Financial support

This research has been supported by the ClimateWorks Foundation (grant no. 22-0296) and the Prince Albert II of Monaco Foundation.

The article processing charges for this open-access publication were covered by the Gothenburg University Library.

Review statement

This paper was edited by Jean-Pierre Gattuso and reviewed by Philip Boyd, Stephen Widdicombe, and one anonymous referee.


Bach, L. T., Gill, S. J., Rickaby, R. E. M., Gore, S., and Renforth, P.: CO2 removal with Enhanced Weathering and Ocean Alkalinity Enhancement: potential risks and co-benefits for marine pelagic ecosystems, Front. Clim., 1,, 2019. 

Benoit, G., Hunter, K. S., and Rozan, T. F.: Sources of trace metal contamination artifacts during collection, handling, and analysis of freshwaters, Anal. Chem., 69, 1006–1011,, 1997. 

Boyd, C. E. and Tucker, C. S.: Liming, in: Pond Aquaculture Water Quality Management, Springer, Boston, MA, 178–225,, 1998. 

Boyd, P., Collins, S., Dupont, S., Fabricius, K., Gattuso, J. P., Havenhand, J., Hutchins, D., Riebesell, U., Rintoul, M., Vichi, M., Biswas, H., Gao, K., Gehlen, M., Hurd, C., Kurihara, H., McGraw, C., Navarro, J., Nilsson, G., Passow, U., and Poertner, H. O.: Experimental strategies to assess the biological ramifications of multiple drivers of ocean global changes – a review, Glob. Chang. Biol., 24, 2239–2261, https://, 2018. 

Cooley, S., Schoeman, D., Bopp, L., Boyd, P., Donner, S., Ito, S., Kiessling, W., Martinetto, P., Ojea, E., Racault, M. F., Rost, B., Skern-Mauritzen, M., Yemane Ghebrehiwet, D., Bell, J. D., Blanchard, J., Bolin, J., Cheung, W. W. L., Cisneros-Montemayor, A., Dupont, S., Dutkiewicz, S., Frölicher, T., Gaitán-Espitia, J. D., Molinos, J. G., Gurney-Smith, H., Henson, S., Hidalgo, M., Holland, E., Kopp, R., Kordas, R., Kwiatkowski, L., Le Bris, N., Lluch-Cota, S. E., Logan, C., Mark, F. C., Mgaya,Y., Moloney, C., Muñoz Sevilla, N. M., Randin, G., Raja, N. B., Rajkaran, A., Richardson, A., Roe, S., Ruiz Diaz, R., Salili, D., Sallée, J. B., Scales, K., Scobie, M., Simmons, C. T., Torres, O., and Yool, A.: Oceans and Coastal Ecosystems and their Services, in: IPCC AR6 WGII, Cambridge University Press, 379–550,, 2022.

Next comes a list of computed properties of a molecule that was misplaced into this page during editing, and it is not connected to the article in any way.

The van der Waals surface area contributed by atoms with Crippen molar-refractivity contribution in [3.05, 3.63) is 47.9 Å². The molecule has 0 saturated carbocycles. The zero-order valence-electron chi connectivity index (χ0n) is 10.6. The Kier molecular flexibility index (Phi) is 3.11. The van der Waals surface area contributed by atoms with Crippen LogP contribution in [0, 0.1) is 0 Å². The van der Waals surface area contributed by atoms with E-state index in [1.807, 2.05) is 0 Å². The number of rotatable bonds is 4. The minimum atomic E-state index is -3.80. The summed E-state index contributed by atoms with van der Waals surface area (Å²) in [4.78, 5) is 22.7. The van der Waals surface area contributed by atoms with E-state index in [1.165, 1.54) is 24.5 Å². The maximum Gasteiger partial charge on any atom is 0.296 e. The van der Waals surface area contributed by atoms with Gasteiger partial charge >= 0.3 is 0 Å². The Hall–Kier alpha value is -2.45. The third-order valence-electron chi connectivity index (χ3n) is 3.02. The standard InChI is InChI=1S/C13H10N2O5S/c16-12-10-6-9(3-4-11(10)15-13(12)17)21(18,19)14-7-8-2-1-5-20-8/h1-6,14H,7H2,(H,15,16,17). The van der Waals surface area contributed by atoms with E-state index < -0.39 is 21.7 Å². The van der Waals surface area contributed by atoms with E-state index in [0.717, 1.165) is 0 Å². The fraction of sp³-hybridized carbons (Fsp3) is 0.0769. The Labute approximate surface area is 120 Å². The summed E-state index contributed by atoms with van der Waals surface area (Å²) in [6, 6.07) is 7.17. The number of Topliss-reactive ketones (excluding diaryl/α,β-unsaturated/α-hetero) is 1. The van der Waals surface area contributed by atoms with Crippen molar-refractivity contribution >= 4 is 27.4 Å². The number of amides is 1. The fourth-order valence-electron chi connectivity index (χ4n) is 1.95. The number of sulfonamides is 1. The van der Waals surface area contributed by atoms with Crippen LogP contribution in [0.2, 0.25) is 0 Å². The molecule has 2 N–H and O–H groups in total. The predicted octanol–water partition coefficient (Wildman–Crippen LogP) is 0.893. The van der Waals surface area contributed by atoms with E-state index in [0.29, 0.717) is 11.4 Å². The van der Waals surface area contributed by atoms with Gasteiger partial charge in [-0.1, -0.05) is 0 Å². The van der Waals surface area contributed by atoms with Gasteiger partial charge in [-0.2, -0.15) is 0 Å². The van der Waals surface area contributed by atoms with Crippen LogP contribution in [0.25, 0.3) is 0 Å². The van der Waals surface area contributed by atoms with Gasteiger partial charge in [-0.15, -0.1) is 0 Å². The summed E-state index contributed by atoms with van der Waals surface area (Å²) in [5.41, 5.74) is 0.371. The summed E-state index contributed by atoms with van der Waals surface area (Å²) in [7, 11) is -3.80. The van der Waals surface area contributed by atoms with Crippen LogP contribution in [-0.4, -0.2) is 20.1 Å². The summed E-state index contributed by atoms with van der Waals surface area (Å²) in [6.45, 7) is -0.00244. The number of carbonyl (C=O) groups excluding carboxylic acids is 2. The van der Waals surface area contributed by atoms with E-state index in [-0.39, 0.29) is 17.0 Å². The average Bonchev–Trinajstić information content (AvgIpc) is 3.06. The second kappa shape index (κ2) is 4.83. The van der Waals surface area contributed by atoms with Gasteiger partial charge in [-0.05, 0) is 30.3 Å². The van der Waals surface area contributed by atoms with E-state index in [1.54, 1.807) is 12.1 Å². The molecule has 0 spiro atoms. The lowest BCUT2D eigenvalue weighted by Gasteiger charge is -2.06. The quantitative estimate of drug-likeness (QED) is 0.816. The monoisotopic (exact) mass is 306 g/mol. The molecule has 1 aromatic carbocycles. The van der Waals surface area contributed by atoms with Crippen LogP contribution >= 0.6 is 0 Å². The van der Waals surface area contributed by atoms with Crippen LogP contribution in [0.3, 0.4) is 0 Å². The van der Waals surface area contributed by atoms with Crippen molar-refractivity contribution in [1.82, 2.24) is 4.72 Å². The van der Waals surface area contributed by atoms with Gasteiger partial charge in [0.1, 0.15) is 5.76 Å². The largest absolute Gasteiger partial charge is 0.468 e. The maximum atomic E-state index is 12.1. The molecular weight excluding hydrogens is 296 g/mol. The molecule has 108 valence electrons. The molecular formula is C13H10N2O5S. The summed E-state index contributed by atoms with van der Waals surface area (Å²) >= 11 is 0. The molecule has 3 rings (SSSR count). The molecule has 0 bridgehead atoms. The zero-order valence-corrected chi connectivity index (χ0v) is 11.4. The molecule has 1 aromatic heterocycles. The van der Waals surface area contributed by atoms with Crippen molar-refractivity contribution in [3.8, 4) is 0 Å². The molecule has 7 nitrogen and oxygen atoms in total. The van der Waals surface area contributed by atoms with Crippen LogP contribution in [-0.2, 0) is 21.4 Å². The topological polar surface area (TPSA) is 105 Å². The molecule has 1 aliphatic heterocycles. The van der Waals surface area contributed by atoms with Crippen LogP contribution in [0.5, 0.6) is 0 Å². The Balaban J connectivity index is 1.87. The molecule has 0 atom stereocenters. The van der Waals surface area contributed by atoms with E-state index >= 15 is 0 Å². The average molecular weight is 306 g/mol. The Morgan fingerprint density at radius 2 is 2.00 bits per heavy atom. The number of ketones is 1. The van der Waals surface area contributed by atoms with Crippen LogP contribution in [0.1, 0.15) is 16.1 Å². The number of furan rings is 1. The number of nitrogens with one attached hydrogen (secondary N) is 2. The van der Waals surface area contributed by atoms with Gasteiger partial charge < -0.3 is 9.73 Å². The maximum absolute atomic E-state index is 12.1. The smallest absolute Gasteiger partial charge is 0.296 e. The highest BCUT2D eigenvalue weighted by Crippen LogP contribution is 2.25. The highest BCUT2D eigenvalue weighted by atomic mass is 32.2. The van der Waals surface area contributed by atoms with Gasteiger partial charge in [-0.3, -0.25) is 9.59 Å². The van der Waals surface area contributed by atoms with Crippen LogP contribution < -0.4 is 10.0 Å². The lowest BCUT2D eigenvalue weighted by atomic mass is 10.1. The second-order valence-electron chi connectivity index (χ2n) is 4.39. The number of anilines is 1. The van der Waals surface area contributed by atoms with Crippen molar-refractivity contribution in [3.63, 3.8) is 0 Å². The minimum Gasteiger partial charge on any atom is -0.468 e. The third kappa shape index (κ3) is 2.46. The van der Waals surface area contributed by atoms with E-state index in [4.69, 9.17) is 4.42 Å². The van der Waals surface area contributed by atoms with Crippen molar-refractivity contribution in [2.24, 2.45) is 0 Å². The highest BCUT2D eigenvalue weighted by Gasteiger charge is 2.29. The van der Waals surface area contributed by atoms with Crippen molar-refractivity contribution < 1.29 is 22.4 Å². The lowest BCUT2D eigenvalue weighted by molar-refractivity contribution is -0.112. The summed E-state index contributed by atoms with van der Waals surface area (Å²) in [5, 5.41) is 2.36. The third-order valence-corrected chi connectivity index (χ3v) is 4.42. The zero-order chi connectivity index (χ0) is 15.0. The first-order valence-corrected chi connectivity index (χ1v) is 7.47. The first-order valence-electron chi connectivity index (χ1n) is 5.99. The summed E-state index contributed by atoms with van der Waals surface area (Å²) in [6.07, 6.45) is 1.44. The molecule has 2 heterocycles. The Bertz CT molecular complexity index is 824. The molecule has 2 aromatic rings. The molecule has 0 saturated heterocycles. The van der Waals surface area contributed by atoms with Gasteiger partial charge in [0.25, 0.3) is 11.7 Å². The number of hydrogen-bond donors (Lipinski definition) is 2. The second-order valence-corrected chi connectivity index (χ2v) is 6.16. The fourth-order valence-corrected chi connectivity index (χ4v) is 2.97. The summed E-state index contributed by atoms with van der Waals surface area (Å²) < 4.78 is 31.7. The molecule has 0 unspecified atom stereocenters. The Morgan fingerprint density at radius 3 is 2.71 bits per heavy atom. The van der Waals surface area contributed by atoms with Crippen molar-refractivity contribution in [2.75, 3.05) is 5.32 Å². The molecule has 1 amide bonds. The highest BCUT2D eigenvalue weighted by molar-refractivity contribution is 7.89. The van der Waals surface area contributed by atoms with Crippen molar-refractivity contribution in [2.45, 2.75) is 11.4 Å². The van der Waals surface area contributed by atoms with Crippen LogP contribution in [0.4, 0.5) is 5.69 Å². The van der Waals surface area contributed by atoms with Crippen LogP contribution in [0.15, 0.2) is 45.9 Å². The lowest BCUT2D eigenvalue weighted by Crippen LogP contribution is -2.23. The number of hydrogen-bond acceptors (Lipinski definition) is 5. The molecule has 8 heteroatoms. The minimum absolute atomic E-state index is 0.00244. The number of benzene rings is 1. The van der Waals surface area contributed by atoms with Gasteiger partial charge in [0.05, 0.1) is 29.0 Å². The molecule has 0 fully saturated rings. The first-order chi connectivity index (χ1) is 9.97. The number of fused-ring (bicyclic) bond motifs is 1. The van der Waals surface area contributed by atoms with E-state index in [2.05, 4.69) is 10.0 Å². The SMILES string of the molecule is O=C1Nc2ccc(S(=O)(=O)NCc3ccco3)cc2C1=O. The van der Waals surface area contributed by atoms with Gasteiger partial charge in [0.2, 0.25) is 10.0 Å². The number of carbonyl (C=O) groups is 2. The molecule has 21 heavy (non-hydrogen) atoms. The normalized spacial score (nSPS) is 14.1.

Cyronak, T., Albright, R., and Bach, L. T.: Field experiments in ocean alkalinity enhancement research, in: Guide to Best Practices in Ocean Alkalinity Enhancement Research, edited by: Oschlies, A., Stevenson, A., Bach, L. T., Fennel, K., Rickaby, R. E. M., Satterfield, T., Webb, R., and Gattuso, J.-P., Copernicus Publications, State Planet, 2-oae2023, 7,, 2023.